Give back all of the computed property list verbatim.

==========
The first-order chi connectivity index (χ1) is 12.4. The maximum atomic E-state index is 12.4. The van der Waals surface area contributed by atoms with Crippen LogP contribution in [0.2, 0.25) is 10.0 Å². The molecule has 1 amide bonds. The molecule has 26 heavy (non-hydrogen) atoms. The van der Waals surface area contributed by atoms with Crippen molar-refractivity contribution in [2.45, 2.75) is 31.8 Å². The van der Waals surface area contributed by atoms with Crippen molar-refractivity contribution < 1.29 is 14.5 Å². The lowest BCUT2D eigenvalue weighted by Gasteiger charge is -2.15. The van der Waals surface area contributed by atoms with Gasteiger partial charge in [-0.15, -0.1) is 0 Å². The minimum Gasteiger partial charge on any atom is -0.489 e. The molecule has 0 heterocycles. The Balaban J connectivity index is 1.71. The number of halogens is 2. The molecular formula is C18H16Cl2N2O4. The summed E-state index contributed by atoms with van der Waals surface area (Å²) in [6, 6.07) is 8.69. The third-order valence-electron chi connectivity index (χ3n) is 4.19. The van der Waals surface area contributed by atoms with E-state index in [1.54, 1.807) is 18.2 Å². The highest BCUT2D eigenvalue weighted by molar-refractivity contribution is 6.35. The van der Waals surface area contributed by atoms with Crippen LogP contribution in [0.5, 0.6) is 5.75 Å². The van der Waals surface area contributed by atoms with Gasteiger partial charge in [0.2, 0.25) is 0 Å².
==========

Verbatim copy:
The first-order chi connectivity index (χ1) is 12.4. The maximum atomic E-state index is 12.4. The van der Waals surface area contributed by atoms with Crippen LogP contribution in [0.2, 0.25) is 10.0 Å². The molecule has 1 amide bonds. The molecule has 26 heavy (non-hydrogen) atoms. The van der Waals surface area contributed by atoms with Crippen molar-refractivity contribution in [2.45, 2.75) is 31.8 Å². The van der Waals surface area contributed by atoms with Crippen molar-refractivity contribution < 1.29 is 14.5 Å². The lowest BCUT2D eigenvalue weighted by Gasteiger charge is -2.15. The van der Waals surface area contributed by atoms with Gasteiger partial charge in [-0.15, -0.1) is 0 Å². The minimum Gasteiger partial charge on any atom is -0.489 e. The molecule has 0 heterocycles. The Balaban J connectivity index is 1.71. The number of halogens is 2. The molecular formula is C18H16Cl2N2O4. The summed E-state index contributed by atoms with van der Waals surface area (Å²) in [6, 6.07) is 8.69. The third-order valence-electron chi connectivity index (χ3n) is 4.19. The van der Waals surface area contributed by atoms with E-state index in [1.54, 1.807) is 18.2 Å². The highest BCUT2D eigenvalue weighted by molar-refractivity contribution is 6.35. The van der Waals surface area contributed by atoms with Crippen LogP contribution in [0.5, 0.6) is 5.75 Å². The van der Waals surface area contributed by atoms with Gasteiger partial charge in [0.2, 0.25) is 0 Å².